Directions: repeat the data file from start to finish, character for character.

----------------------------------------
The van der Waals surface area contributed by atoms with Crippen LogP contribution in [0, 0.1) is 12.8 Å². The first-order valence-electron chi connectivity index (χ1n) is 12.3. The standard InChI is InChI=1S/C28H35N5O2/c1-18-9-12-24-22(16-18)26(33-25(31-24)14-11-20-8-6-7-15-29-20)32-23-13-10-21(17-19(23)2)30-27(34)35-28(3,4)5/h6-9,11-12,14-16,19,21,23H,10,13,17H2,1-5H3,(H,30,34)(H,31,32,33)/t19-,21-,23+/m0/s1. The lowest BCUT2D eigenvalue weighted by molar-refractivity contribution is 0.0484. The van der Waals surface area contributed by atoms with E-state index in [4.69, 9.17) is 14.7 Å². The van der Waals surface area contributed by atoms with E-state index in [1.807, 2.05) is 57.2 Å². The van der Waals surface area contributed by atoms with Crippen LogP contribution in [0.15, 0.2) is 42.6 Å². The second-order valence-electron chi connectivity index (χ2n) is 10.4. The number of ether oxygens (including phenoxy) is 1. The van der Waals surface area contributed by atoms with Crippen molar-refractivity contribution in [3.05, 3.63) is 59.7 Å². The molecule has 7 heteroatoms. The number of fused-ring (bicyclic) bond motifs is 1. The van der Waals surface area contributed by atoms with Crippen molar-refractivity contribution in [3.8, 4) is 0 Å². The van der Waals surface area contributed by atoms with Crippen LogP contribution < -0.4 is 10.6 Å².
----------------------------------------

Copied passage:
The van der Waals surface area contributed by atoms with Crippen LogP contribution in [0, 0.1) is 12.8 Å². The first-order valence-electron chi connectivity index (χ1n) is 12.3. The standard InChI is InChI=1S/C28H35N5O2/c1-18-9-12-24-22(16-18)26(33-25(31-24)14-11-20-8-6-7-15-29-20)32-23-13-10-21(17-19(23)2)30-27(34)35-28(3,4)5/h6-9,11-12,14-16,19,21,23H,10,13,17H2,1-5H3,(H,30,34)(H,31,32,33)/t19-,21-,23+/m0/s1. The lowest BCUT2D eigenvalue weighted by molar-refractivity contribution is 0.0484. The van der Waals surface area contributed by atoms with E-state index in [4.69, 9.17) is 14.7 Å². The van der Waals surface area contributed by atoms with E-state index in [1.807, 2.05) is 57.2 Å². The van der Waals surface area contributed by atoms with Crippen LogP contribution in [0.15, 0.2) is 42.6 Å². The second-order valence-electron chi connectivity index (χ2n) is 10.4. The number of ether oxygens (including phenoxy) is 1. The van der Waals surface area contributed by atoms with Crippen molar-refractivity contribution in [3.05, 3.63) is 59.7 Å². The molecule has 7 heteroatoms. The number of fused-ring (bicyclic) bond motifs is 1. The van der Waals surface area contributed by atoms with Crippen molar-refractivity contribution in [3.8, 4) is 0 Å². The van der Waals surface area contributed by atoms with Crippen LogP contribution < -0.4 is 10.6 Å².